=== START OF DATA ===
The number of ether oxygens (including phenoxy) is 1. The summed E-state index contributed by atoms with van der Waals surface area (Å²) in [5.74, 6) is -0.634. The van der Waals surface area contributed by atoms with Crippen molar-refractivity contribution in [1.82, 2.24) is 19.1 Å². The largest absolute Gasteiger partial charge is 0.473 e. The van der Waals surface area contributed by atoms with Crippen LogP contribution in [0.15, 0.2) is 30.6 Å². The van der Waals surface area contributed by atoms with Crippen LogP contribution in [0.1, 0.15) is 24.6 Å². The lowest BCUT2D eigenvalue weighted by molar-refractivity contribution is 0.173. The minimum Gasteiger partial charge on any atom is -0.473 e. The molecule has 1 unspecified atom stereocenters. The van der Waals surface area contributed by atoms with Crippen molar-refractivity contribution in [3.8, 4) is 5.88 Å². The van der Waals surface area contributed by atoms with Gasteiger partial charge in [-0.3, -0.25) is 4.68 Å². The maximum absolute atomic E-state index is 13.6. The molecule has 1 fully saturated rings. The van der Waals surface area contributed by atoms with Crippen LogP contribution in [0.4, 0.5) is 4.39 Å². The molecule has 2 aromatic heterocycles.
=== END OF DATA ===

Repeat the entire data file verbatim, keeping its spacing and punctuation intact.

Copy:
The number of ether oxygens (including phenoxy) is 1. The summed E-state index contributed by atoms with van der Waals surface area (Å²) in [5.74, 6) is -0.634. The van der Waals surface area contributed by atoms with Crippen molar-refractivity contribution in [1.82, 2.24) is 19.1 Å². The largest absolute Gasteiger partial charge is 0.473 e. The van der Waals surface area contributed by atoms with Crippen LogP contribution in [0.15, 0.2) is 30.6 Å². The van der Waals surface area contributed by atoms with Crippen LogP contribution in [0.1, 0.15) is 24.6 Å². The lowest BCUT2D eigenvalue weighted by molar-refractivity contribution is 0.173. The minimum Gasteiger partial charge on any atom is -0.473 e. The molecule has 1 unspecified atom stereocenters. The van der Waals surface area contributed by atoms with Crippen molar-refractivity contribution in [3.8, 4) is 5.88 Å². The van der Waals surface area contributed by atoms with Gasteiger partial charge in [-0.3, -0.25) is 4.68 Å². The maximum absolute atomic E-state index is 13.6. The molecule has 1 fully saturated rings. The van der Waals surface area contributed by atoms with Crippen LogP contribution in [0.4, 0.5) is 4.39 Å². The molecule has 2 aromatic heterocycles.